Most of the patients that I diagnose with tennis elbow have not picked up a racket in years. Although it is a fairly common complaint among people who do play tennis, tennis elbow is surprisingly common in those who don’t. In people who play racket sports, this painful condition develops from chronic repetitive strain in the forearm that occurs during the backhand shot. If you’ve never experienced the pain of tennis elbow, consider yourself lucky… it can be debilitating.
The pain of tennis elbow can be severe. It is often so bad that it disrupts sleep, and I’ve heard many patients say that they can’t even hold the weight of a coffee cup without extreme pain. For many years, orthopedic doctors have treated tennis elbow using a standard menu of treatments that usually involves anti-inflammatory medications and steroid injections. The problem is… they don’t really work, and we are just beginning to understand why.
Recent research into what is actually going on inside that painful elbow has led to a revolution in the way your doctor should be treating it.
So, let’s explore the elbow and what goes wrong that leads to tennis elbow, so we can better understand how to treat it. First, some basic anatomy. If you stand with your arms outstretched and your palms facing forward, the pain of tennis elbow is at back of the arm, on the outside (lateral) side of the elbow. This is the area of the lateral epicondyle; a bony prominence where the muscles of your forearm (the hairy side) attach.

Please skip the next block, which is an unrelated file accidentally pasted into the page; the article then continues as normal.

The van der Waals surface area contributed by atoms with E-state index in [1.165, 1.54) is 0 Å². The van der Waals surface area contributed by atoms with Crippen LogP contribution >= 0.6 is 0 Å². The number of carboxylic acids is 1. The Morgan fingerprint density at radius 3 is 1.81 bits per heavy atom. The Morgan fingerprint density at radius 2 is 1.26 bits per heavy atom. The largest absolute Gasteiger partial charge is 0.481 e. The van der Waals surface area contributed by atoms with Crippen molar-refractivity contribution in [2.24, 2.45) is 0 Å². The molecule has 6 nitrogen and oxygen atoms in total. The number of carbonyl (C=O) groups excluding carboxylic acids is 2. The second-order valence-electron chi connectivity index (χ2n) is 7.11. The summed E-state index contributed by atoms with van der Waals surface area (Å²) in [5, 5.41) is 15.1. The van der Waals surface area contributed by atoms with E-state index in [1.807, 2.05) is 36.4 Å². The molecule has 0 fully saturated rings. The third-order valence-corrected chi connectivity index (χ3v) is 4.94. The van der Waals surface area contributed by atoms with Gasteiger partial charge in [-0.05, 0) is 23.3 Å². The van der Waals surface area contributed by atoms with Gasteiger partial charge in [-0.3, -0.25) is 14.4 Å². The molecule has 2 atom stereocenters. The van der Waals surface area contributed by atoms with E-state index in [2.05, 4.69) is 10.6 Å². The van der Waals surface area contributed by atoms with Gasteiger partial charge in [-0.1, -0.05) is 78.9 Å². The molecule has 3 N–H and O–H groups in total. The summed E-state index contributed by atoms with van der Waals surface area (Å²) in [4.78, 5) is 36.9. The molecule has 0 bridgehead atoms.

The technical term for tennis elbow is lateral epicondylitis: where the suffix “itis” means that the lateral epicondyle is inflamed. Newer research into tennis elbow has revealed that there is less inflammation involved in this condition than was previously thought, and that revelation has led to a name change. Doctors who understand this new information are now using the term “lateral epicondylosis,” because it is not an “itis” in the true sense of the word.
At its core, tennis elbow is a degenerative condition which leads to weakness of the tendons in the elbow. In people who suffer with tennis elbow, microscopic and ultrasound imaging of the area have demonstrated a “fraying” of the tendinous attachments of those forearm muscles. It is very much like the fraying you see at the knee in a pair of well worn jeans. Although there is some modest inflammation associated with this degeneration, it is not the primary problem. The long-held misunderstanding of the nature of tennis elbow has led to many unnecessary and dangerous treatment plans over the years.